Jon Crosse trains with the Jedis.
Calling all PGCE students! Stop what you're doing. Put your pens down and look this way. I'm waitingI I don't want to have to raise my voiceI Look, if you want to stay after school to talk about this, that's fine by me! Thank you. That's better. Now, if you could all just relax please.
They were right, back in week one, when they said this course would be crazy. It's easy to lose touch when your head is full of lesson plans and cognitive theory.
But look how far we've come. We've met lots of weird and wonderful children and even weirder, more wonderful teachers. We've stood in rowdy classrooms and not known what the hell to do to calm things down.
We've broken photocopiers and burnt out OHPs. We've got lost on our way to class and had to be shown the way by a Year 7 kid who has only been in school a few days longer than us.
We've also broken up fights, stopped kids snogging in the hallways, and been asked extremely personal questions about our sex lives by Year 9. We've even faced harsh criticism from Year 11 for our dress sense and taste in music.
The list is endless. And then there are the essays, the pupil profiles, the assignments written late at night, linguistics, philosophy, syllabuses, curricula, SEN, NQT, GCSE, AEB, the Internet, ICT, numeracy; 1,2,3, literacy; a, b, cI When I first went to college, my parents gave me the following advice: don't have too much sex, don't drink too much and don't go talking to any religious weirdos who might carry you off to join some cult. Words of wisdom.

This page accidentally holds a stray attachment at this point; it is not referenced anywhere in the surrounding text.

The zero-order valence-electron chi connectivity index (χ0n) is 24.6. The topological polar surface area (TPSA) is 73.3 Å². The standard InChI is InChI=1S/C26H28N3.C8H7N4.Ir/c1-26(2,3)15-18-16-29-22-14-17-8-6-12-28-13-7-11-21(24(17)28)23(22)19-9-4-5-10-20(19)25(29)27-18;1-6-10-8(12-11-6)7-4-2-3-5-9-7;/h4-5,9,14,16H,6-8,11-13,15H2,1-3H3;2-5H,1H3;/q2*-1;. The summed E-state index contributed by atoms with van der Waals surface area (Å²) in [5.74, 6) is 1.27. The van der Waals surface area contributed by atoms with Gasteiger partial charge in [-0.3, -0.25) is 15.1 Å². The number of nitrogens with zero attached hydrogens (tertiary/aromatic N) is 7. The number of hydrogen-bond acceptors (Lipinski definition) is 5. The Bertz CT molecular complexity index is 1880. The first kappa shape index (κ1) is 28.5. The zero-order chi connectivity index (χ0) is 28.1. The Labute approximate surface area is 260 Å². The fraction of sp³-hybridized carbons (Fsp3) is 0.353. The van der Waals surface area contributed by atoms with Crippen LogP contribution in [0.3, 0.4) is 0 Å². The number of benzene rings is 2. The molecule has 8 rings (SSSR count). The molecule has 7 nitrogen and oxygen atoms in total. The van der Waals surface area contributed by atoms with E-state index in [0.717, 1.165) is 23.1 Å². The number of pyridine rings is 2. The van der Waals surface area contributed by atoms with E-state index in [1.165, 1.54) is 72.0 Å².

Parental advice aside, I had no problems with the sex and alcohol bits - universities were reat at teaching those subjects back in the Eighties - but, 10 years later, I am beginning to worry that I might finally have been sucked into a cult: the Cult of Education.
Think about it. The PGCE course is classic cult territory. They get you when you're vulnerable, impressionable, full of idealism and wanting to change the world. They tell you the way is steep and harsh; that there will be times when you'll cry out for help in the wilderness. But don't worry: your mentor will be there to guide you.
Like Yoda training Skywalker to be a Jedi, the PGCE course deprives you of sleep, makes you run about the swamp carrying heavy bags full of books and files, tempts you with Fear, Doubt and Anger and encourages you to trust your own instincts, perhaps for the first time in your life.
Then there is the Dark Side. You start eating badly, sleeping worse, getting irritable. You lose your friends - they can no longer understand you when you start babbling at parties about differentiation, Piaget and Vigotsky - and you lose your family, unless they were teachers themselves, in which case you are really in trouble.
Before long you are immersed in the Cult of Education. You are already a teacher. You think about it day and night. You have become a reflective practitioner - and its wonderful!
For those of you out there who are feeling as fried as I am, take heart; we're more than a third of the way through the course. And if you are really clever, like me, and have wangled a QTS target which demands a more bearable pace than last term, well done. We've almost cracked it.
Jon Croose is studying for a PGCE at Bristol University